Your partner or your health plan?

Every year, Uncle Sam holds an extensive and expensive open season when federal workers, retirees and their survivors can update, enroll in or change their bene...

Is it true that federal workers and retirees voluntarily change spouses, partners or significant others more often than they switch health plans? And if so, what does that mean? What does that say about priorities? What about people who have been with the same health plan — but not the same housemate — since the 1990s?

Every year, Uncle Sam holds an extensive and expensive open season, when federal workers, retirees and their survivors can update, enroll in or change their benefits package. Many people should change. Most do nothing. Arguably the most important item on the benefits list is their health plan. This year’s open season ends Dec. 11. Many federal agencies have subscribed to the online version of the Consumers’ Checkbook Guide to Health Plans for Federal Employees. In many cases, workers can shop on-the-clock. While getting paid.

What they should be looking for is the plan with the best catastrophic coverage (limiting how much you will have to pay out-of-pocket in 2018 in a worst-case scenario). A plan that includes your favorite doctor or doctors in its network. A plan with the best prescription drug benefit, if that is important. And a plan you can afford.

All of the plans in the Federal Employees Health Benefits Program are good. Most are better than most private-sector packages, especially for retirees.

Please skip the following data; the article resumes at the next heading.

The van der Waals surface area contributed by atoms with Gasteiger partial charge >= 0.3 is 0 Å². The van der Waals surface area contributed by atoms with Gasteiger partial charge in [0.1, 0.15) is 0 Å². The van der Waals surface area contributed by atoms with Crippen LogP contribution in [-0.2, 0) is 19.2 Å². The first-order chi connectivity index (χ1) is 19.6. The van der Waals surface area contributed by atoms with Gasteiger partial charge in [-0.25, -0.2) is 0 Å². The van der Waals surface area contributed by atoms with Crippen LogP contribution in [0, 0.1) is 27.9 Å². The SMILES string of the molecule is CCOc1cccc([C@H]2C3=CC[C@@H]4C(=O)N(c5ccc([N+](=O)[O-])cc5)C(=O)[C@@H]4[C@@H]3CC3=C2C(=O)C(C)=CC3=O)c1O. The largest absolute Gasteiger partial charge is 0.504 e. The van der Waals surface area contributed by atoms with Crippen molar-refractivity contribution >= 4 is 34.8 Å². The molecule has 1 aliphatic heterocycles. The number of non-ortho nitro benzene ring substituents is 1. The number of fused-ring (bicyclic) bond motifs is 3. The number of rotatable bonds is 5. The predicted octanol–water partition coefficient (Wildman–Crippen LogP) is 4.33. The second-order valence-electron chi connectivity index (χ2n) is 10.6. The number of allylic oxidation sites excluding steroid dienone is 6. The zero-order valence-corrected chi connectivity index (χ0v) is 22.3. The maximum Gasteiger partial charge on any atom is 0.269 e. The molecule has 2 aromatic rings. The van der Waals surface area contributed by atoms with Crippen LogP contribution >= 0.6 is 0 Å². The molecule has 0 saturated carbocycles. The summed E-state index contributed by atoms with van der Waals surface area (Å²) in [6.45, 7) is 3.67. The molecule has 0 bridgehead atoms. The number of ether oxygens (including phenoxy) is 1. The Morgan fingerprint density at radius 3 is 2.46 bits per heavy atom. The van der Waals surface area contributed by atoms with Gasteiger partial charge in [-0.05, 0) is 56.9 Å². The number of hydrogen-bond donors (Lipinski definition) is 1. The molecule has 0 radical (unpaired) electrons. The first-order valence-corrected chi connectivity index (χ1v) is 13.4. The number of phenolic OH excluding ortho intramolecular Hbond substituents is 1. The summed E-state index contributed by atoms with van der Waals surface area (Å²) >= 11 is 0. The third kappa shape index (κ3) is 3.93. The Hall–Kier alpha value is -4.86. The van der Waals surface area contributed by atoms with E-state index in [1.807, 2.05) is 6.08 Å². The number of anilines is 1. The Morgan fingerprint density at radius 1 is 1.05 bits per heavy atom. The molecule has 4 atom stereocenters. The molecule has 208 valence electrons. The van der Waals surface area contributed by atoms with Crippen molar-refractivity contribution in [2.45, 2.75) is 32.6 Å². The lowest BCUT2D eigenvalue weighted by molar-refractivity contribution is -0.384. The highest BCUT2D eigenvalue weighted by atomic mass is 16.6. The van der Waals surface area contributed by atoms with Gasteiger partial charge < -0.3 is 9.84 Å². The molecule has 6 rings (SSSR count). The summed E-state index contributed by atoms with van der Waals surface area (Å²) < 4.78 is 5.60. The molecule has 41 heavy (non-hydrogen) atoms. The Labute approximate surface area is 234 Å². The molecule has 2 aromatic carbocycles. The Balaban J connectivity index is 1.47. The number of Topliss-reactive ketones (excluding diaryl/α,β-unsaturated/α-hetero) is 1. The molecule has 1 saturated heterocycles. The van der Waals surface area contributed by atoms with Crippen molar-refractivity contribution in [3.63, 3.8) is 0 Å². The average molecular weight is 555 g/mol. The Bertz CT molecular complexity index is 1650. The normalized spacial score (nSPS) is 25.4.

Yet every year, only about 6 percent of all feds and retirees change plans. Many of them are young, healthy couples exploring HMOs (which are excellent for maternity coverage) or joining plans that can actually pay you.

So why don’t more people change? We got this very thoughtful email from a retired Michigan letter carrier that says it all:

“First of all, I have to thank you for all you do for federal employees/retirees. Navigating federal benefits sure requires a lot of time and patience! Your podcasts and columns sure do help.

I am a retired postal worker (FERS) with 33 years in. Getting the FERS supplement and have been retired two years now. Listened to your podcast on federal open season and would like to comment. Our FEHB benefits actually went down this year (Michigan, Blue Care Network LX3), so we are happy with that! Hate the fact that we need so many websites to navigate our benefits: OPM, TSP, FedBenefits and then the one for health care.

The reason I am writing is that for us to change health care, our benefit cost would really have to go up. I am very skittish about doing anything with our health care, as I would hate to click the wrong buttons and negate it for both my wife and I. So hard to get (have to have it the last five years, carry it into retirement, etc.) and once it is gone, it is gone forever! Thought I would give you our two cents!”

— Robert in Michigan

Your Turn

Today’s Your Turn radio show features Walton Francis, the nation’s expert on federal health plans. He’ll go over tips you can use to get the best coverage at the lowest premium. That is 10 a.m. ET today on Federal News Radio, or 1500 AM in the D.C. metro area. This is a brand-new show, but because it was pre-recorded, we won’t be able to take telephone calls. The Nov. 29 show will be live and immediately following it, Walt Francis and I will be doing a webchat. Hope to have you at all three.

Nearly Useless Factoid

By Michael O’Connell

 Good, ripe cranberries will bounce.


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